In Eighth Avenue my close playmates were Betty Kibble, Sheila Muir, Kathleen Flanagan, Freda Patterson, Joan Robinson, Eric Dale and Harold Charlton. Other children in the street were Moira and Brian Law, Teddy Masterson, Alan & David Hinkley, the Nicholson brothers, Ernest Wray, Lucy Aspinall, Joyce Munster. We played outdoors most of the time, hopscotch etc – and skipping ropes for the girls.
At home we spent a lot of time listening to the radio. Sunday lunch time ardently listening to ‘Two –Way Family Favourites‘ with Jean Metcalfe and Cliff Michelmore – a programme for families and members of the armed forces – Dad even sent us a message. Other indoor activities included knitting and letter-writing to Dad. My two sisters and I took piano lessons and the teacher would drop the shilling into a milk bottle: she also gave me dancing and elocution lessons gratis as she liked me. We also went to Heaton Swimming Baths and the library, and did a lot of walking to Jesmond Dene and Heaton Park, where I also played tennis. Occasionally we went to the cinema – The Scala and the Lyric.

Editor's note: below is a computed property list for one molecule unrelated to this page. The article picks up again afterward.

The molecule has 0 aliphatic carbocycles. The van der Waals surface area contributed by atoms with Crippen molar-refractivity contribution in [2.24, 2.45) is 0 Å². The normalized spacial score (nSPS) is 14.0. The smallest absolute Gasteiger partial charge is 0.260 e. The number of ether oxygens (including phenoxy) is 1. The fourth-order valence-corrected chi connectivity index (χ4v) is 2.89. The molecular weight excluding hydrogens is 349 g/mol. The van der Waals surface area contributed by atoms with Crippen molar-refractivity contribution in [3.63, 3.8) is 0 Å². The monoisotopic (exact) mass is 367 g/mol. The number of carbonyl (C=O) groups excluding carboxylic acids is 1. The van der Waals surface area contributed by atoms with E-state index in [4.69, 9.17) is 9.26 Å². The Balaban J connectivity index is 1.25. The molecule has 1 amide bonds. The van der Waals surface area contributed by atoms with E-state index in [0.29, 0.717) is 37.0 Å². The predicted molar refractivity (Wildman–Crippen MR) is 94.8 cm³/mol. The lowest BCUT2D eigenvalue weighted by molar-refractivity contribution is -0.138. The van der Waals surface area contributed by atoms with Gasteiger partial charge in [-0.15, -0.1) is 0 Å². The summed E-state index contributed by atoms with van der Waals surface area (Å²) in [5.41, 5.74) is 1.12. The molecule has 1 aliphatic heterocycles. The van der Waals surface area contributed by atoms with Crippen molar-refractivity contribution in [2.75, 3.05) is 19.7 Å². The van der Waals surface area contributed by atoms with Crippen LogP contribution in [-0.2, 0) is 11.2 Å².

During air raids we would go across the road to the Taylor family air raid shelter. The camaraderie of Eighth Avenue neighbours was incredible. I believe their daughter, Lily, was serving as a Land Girl. The air raid I still recall was when Guildford Place was bombed and totally devastated. We felt the blast too, though luckily only windows shattered. That particular night Mam had taken Margaret and myself to the Taylors’ shelter. Baby Dorothy (5 months) sleeping peacefully in her cot, Mam decided unusually to leave her at home. Fortunately Dorothy survived unscathed even though glass was all around. .
At the end of Junior School girls had to go to North Heaton School whereas the boys went into senior school. A bit unfair really as we were about to sit the 11 plus exam which meant some of us were only there one year. Margaret and I passed for Middle Street Commercial School For Girls. Young sister Dorothy eventually went to Central Newcastle High School For Girls.
Dad didn’t come home in 1945 as he’d been involved in an accident in an army lorry in Greenock and suffered a broken femur. He ended up spending two years in Hexham General Hospital. He had been torpedoed twice during the war, luckily rescued and survived. However war finished and he had his accident whilst awaiting demob. Finally home in 1947 with a serious limp, he couldn’t go back to his Heaton postman job but was given work at Orchard Street Sorting Office.
Being an ex-Army veteran and because of Dad’s disability we were given a brand new council house at Longbenton and in 1948 left Eighth Avenue, but the first 11 years will always remain with me.
Thank you, Jean, for taking the trouble to write down some of your Heaton memories. Fascinating both for your contemporaries and for those too young to remember the thirties and forties.